Congress needs to get its act together on an issue that remains largely overlooked by a considerable segment of the American people: The need for an expanded ''Superfund'' to clean up hazardous waste.

Unfortunately, Congress as a whole has dragged its feet on the issue this year, despite the fact that the current Superfund legislation expires in September 1985. That may seem a long way off, but considering the time it takes to put new laws in place, to staff regulatory agencies, and to bring industry up to date on changes in existing regulations, September 1985 can be said to be just around the corner.

Besides, there is legitimate concern among environmentalists that if Congress waits to enact new legislation until next year - after the November presidential election - there will be insufficient public pressure on lawmakers to enact a truly meaningful bill.

Environmental legislation could well be lost in the shuffle of the deficit-reduction and tax-reform measures that are expected to dominate the 1985 legislative agenda.

Such concerns ought not be taken lightly.

Just how important is this business of cleaning up waste dumps throughout the United States? Very important. The Environmental Protection Agency, for example, has identified more than 540 hazardous waste dumps. Moreover, there are some 17, 000 sites that are considered dangerous.

Unfortunately, as pointed out by US Rep. Dennis E. Eckart in an article on today's Opinion page, since Congress enacted the Superfund program more than three years ago, the EPA has cleaned up only six hazardous waste sites.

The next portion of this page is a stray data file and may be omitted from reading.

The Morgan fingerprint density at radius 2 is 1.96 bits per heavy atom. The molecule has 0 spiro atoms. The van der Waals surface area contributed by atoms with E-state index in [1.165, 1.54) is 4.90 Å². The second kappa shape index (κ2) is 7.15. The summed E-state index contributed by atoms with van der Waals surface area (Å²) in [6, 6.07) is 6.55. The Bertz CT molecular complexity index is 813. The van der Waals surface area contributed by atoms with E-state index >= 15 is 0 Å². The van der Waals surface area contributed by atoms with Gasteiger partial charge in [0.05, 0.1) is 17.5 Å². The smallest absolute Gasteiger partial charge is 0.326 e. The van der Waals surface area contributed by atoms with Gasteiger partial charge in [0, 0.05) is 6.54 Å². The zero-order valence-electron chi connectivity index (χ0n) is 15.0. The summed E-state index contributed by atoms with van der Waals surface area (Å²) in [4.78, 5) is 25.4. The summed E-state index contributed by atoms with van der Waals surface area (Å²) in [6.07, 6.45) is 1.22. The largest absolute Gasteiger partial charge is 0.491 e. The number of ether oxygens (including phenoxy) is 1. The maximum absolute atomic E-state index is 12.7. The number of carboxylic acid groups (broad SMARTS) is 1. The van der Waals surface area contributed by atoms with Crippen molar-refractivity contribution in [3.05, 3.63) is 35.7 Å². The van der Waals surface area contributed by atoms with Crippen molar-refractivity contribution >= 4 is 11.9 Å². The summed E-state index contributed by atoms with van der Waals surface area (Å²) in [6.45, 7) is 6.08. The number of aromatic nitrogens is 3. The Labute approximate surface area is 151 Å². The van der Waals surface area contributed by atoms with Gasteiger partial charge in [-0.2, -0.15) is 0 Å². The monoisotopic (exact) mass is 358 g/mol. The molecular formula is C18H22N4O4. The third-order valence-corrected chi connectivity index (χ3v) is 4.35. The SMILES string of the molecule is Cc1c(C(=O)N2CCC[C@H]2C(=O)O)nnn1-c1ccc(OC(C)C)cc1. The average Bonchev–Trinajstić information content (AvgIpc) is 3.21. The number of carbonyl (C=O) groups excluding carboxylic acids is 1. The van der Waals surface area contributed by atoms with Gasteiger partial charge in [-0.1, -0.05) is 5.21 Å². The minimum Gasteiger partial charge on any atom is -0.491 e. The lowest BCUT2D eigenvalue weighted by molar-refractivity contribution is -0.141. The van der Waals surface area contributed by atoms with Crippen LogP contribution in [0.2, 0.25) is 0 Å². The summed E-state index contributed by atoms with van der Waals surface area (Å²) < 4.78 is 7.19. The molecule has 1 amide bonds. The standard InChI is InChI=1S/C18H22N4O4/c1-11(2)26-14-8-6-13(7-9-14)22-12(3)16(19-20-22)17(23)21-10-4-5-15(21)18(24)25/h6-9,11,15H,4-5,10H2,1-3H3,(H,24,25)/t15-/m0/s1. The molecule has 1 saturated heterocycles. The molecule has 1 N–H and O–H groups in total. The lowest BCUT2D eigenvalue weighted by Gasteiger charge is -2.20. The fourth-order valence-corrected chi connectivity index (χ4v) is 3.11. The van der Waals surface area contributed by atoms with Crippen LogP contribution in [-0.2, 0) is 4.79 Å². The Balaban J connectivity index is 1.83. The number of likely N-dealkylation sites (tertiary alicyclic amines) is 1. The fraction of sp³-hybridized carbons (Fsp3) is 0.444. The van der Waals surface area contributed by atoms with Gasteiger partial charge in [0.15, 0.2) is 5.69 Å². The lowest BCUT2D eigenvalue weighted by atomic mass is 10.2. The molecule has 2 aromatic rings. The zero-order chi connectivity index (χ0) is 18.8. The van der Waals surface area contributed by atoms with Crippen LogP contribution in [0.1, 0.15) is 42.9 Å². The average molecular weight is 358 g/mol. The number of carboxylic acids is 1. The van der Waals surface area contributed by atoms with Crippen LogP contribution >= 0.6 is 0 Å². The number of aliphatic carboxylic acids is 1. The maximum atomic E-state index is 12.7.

At that rate, Mr. Eckart wryly notes, it would take the EPA 273 years to clean up all those sites.

The House Energy and Commerce Committee, to its credit, has cleared a $9 billion Superfund bill that, among other considerations, sets stringent timetables for cleaning up chemical dumps.

Many legislative hurdles remain - both on the House side and, particularly, on the Senate side. In the Senate, a measure will first have to clear the committee level. It is not expected that a bill will come before the full Senate until later this year - assuming strong support emerges in that chamber for such a measure.

Such a snail's-pace effort need not be accepted by the American people.

It is time to clean up America's far too many hazardous waste sites. That means that Congress must move ahead with greater dispatch on Superfund legislation.

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